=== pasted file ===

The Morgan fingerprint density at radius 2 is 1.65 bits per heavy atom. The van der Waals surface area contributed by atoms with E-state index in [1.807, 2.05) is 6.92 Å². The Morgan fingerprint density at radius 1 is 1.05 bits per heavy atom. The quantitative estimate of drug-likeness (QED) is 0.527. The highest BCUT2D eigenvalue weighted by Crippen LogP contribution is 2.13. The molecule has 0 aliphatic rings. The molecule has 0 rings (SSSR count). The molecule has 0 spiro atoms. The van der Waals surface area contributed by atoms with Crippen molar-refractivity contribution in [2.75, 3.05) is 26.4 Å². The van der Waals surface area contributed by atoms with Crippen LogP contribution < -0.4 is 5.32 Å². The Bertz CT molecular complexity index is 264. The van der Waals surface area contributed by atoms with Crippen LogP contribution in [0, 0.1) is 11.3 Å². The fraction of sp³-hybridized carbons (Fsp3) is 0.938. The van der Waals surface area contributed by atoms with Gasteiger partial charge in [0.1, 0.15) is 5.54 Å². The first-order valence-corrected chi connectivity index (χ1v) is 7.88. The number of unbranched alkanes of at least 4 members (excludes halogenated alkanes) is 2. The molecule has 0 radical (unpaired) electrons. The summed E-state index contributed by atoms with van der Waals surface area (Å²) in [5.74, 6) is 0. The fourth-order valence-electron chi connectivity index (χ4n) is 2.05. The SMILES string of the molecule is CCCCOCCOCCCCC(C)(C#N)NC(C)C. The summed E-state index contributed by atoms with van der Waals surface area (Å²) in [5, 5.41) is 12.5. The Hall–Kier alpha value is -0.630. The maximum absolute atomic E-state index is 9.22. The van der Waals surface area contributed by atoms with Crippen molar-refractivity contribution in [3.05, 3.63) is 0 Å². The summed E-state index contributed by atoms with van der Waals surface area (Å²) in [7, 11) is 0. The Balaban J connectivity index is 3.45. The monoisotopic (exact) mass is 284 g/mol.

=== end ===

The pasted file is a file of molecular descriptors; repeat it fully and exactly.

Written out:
The Morgan fingerprint density at radius 2 is 1.65 bits per heavy atom. The van der Waals surface area contributed by atoms with E-state index in [1.807, 2.05) is 6.92 Å². The Morgan fingerprint density at radius 1 is 1.05 bits per heavy atom. The quantitative estimate of drug-likeness (QED) is 0.527. The highest BCUT2D eigenvalue weighted by Crippen LogP contribution is 2.13. The molecule has 0 aliphatic rings. The molecule has 0 rings (SSSR count). The molecule has 0 spiro atoms. The van der Waals surface area contributed by atoms with Crippen molar-refractivity contribution in [2.75, 3.05) is 26.4 Å². The van der Waals surface area contributed by atoms with Crippen LogP contribution < -0.4 is 5.32 Å². The Bertz CT molecular complexity index is 264. The van der Waals surface area contributed by atoms with Crippen LogP contribution in [0, 0.1) is 11.3 Å². The fraction of sp³-hybridized carbons (Fsp3) is 0.938. The van der Waals surface area contributed by atoms with Gasteiger partial charge in [0.1, 0.15) is 5.54 Å². The first-order valence-corrected chi connectivity index (χ1v) is 7.88. The number of unbranched alkanes of at least 4 members (excludes halogenated alkanes) is 2. The molecule has 0 radical (unpaired) electrons. The summed E-state index contributed by atoms with van der Waals surface area (Å²) in [5.74, 6) is 0. The fourth-order valence-electron chi connectivity index (χ4n) is 2.05. The SMILES string of the molecule is CCCCOCCOCCCCC(C)(C#N)NC(C)C. The summed E-state index contributed by atoms with van der Waals surface area (Å²) in [5, 5.41) is 12.5. The Hall–Kier alpha value is -0.630. The maximum absolute atomic E-state index is 9.22. The van der Waals surface area contributed by atoms with Crippen molar-refractivity contribution in [3.05, 3.63) is 0 Å². The summed E-state index contributed by atoms with van der Waals surface area (Å²) in [7, 11) is 0. The Balaban J connectivity index is 3.45. The monoisotopic (exact) mass is 284 g/mol.